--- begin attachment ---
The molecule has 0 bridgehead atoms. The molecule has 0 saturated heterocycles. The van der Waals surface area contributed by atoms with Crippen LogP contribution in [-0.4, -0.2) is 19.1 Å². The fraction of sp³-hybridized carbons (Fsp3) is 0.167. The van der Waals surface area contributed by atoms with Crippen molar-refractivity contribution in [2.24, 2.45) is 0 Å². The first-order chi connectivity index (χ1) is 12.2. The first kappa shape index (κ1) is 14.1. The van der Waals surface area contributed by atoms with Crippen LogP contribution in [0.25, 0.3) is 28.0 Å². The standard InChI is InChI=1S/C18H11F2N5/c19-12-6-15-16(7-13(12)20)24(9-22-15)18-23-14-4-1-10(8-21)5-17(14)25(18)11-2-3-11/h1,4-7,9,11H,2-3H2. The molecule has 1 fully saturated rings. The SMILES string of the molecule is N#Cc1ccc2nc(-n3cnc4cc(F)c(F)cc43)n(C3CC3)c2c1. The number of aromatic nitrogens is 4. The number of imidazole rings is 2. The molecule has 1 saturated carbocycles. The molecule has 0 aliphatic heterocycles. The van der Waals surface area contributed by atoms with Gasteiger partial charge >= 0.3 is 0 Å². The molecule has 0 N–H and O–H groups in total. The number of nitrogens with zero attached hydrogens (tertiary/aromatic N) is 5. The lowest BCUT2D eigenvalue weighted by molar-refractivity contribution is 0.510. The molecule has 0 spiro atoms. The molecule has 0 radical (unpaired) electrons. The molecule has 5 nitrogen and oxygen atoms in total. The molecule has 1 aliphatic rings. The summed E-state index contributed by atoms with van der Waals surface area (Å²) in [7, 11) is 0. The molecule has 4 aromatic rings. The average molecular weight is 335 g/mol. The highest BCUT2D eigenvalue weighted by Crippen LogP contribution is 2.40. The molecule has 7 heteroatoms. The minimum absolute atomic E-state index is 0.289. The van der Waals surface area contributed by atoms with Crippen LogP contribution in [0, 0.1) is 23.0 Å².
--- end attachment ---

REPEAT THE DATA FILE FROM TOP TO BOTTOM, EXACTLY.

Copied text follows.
The molecule has 0 bridgehead atoms. The molecule has 0 saturated heterocycles. The van der Waals surface area contributed by atoms with Crippen LogP contribution in [-0.4, -0.2) is 19.1 Å². The fraction of sp³-hybridized carbons (Fsp3) is 0.167. The van der Waals surface area contributed by atoms with Crippen molar-refractivity contribution in [2.24, 2.45) is 0 Å². The first-order chi connectivity index (χ1) is 12.2. The first kappa shape index (κ1) is 14.1. The van der Waals surface area contributed by atoms with Crippen LogP contribution in [0.25, 0.3) is 28.0 Å². The standard InChI is InChI=1S/C18H11F2N5/c19-12-6-15-16(7-13(12)20)24(9-22-15)18-23-14-4-1-10(8-21)5-17(14)25(18)11-2-3-11/h1,4-7,9,11H,2-3H2. The molecule has 1 fully saturated rings. The SMILES string of the molecule is N#Cc1ccc2nc(-n3cnc4cc(F)c(F)cc43)n(C3CC3)c2c1. The number of aromatic nitrogens is 4. The number of imidazole rings is 2. The molecule has 1 saturated carbocycles. The molecule has 0 aliphatic heterocycles. The van der Waals surface area contributed by atoms with Gasteiger partial charge >= 0.3 is 0 Å². The molecule has 0 N–H and O–H groups in total. The number of nitrogens with zero attached hydrogens (tertiary/aromatic N) is 5. The lowest BCUT2D eigenvalue weighted by molar-refractivity contribution is 0.510. The molecule has 0 spiro atoms. The molecule has 0 radical (unpaired) electrons. The molecule has 5 nitrogen and oxygen atoms in total. The molecule has 1 aliphatic rings. The summed E-state index contributed by atoms with van der Waals surface area (Å²) in [7, 11) is 0. The molecule has 4 aromatic rings. The average molecular weight is 335 g/mol. The highest BCUT2D eigenvalue weighted by Crippen LogP contribution is 2.40. The molecule has 7 heteroatoms. The minimum absolute atomic E-state index is 0.289. The van der Waals surface area contributed by atoms with Crippen LogP contribution in [0, 0.1) is 23.0 Å².